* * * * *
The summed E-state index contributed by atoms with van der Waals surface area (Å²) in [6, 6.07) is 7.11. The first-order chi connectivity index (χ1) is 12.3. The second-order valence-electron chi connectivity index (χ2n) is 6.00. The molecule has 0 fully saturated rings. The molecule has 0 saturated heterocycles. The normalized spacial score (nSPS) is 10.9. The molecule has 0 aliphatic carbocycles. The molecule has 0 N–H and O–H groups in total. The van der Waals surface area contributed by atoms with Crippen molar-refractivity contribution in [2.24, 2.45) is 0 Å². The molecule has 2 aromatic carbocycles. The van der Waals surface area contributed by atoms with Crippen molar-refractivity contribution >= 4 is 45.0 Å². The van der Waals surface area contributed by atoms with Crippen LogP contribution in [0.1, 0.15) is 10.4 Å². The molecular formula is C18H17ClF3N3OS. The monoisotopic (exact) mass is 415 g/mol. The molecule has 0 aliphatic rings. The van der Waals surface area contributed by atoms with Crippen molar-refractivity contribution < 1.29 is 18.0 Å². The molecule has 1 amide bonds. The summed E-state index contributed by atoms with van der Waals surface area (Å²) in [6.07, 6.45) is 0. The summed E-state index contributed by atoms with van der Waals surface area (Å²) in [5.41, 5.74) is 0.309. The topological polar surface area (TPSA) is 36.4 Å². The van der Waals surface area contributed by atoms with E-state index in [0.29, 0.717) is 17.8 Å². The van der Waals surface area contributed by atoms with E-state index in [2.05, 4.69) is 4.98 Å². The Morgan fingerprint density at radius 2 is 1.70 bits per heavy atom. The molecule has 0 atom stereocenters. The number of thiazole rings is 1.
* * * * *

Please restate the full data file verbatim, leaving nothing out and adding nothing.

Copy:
The summed E-state index contributed by atoms with van der Waals surface area (Å²) in [6, 6.07) is 7.11. The first-order chi connectivity index (χ1) is 12.3. The second-order valence-electron chi connectivity index (χ2n) is 6.00. The molecule has 0 fully saturated rings. The molecule has 0 saturated heterocycles. The normalized spacial score (nSPS) is 10.9. The molecule has 0 aliphatic carbocycles. The molecule has 0 N–H and O–H groups in total. The van der Waals surface area contributed by atoms with Crippen molar-refractivity contribution in [2.24, 2.45) is 0 Å². The molecule has 2 aromatic carbocycles. The van der Waals surface area contributed by atoms with Crippen molar-refractivity contribution >= 4 is 45.0 Å². The van der Waals surface area contributed by atoms with Crippen LogP contribution in [0.1, 0.15) is 10.4 Å². The molecular formula is C18H17ClF3N3OS. The monoisotopic (exact) mass is 415 g/mol. The molecule has 0 aliphatic rings. The van der Waals surface area contributed by atoms with Crippen molar-refractivity contribution < 1.29 is 18.0 Å². The molecule has 1 amide bonds. The summed E-state index contributed by atoms with van der Waals surface area (Å²) in [6.07, 6.45) is 0. The summed E-state index contributed by atoms with van der Waals surface area (Å²) in [5.41, 5.74) is 0.309. The topological polar surface area (TPSA) is 36.4 Å². The van der Waals surface area contributed by atoms with E-state index in [0.29, 0.717) is 17.8 Å². The van der Waals surface area contributed by atoms with E-state index in [2.05, 4.69) is 4.98 Å². The Morgan fingerprint density at radius 2 is 1.70 bits per heavy atom. The molecule has 0 atom stereocenters. The number of thiazole rings is 1.